Desert Isle Keeper
Let's Talk About Love
One of my students recently asked me for some reading on asexuality – she’s thinking it’s a label she may want to own, and wanted to know if I could recommend some fiction books to help her understand it better. I couldn’t, so I headed to the direct messages of some friends and asked for their best ace rep books. This is the first one that came back with a glowing endorsement from someone who is asexual, so I passed it on the recommendation, and ordered it from the library myself.
This is 100% one of the best empathy-building reads I’ve read in a hot minute.
I’m not asexual, but I know many people who fall somewhere on that spectrum and struggle to explain what it is and what it isn’t to people in their lives. Alice’s story of doing the same gives us the good, the bad, and the ugly of this process. She’s navigating parental expectations for her life outside her sexuality, shifting feelings within herself, a new friend which may threaten the dynamics of old friendships… in short, Alice is in college and all that entails.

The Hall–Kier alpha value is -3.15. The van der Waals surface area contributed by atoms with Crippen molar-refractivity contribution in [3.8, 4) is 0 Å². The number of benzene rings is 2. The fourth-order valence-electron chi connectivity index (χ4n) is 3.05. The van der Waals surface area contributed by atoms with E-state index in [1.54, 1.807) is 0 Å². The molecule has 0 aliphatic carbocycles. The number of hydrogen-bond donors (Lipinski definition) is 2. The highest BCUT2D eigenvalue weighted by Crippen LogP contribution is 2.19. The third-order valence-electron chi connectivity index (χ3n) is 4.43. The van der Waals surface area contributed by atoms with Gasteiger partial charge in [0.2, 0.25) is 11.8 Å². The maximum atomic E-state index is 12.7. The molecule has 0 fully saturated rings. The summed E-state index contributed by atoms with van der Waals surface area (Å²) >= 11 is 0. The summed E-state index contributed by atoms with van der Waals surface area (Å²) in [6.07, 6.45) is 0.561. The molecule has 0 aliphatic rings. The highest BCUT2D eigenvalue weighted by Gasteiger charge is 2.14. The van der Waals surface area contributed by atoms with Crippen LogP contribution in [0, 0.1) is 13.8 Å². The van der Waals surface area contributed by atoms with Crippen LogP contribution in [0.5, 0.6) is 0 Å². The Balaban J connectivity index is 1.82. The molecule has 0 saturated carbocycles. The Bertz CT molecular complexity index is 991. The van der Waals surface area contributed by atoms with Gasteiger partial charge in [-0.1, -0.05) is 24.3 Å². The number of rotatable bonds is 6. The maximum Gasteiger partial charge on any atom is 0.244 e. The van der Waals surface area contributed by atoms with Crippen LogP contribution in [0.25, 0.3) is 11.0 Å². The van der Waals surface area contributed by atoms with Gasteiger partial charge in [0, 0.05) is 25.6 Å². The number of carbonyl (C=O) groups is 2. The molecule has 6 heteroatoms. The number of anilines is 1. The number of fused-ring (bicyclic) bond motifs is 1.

I adored this book. Ms. Kann’s writing style is fresh, her idioms feel spot on, and her obviously extensive research shines. I loved that every character was messy, that none of them knew what they were doing (except the therapist), and that they all had learn to bend towards each other. I loved Alice’s first person PoV, so I could know what it felt like in her skin a little more than if we had an omniscient narrator.
I’m grateful for this story, which may sound ridiculous. However, a lot of Alice’s life is different than mine, and any time I get to spend in the well-crafted story of someone whose life has different rhythms than any I’ve experienced is a gift.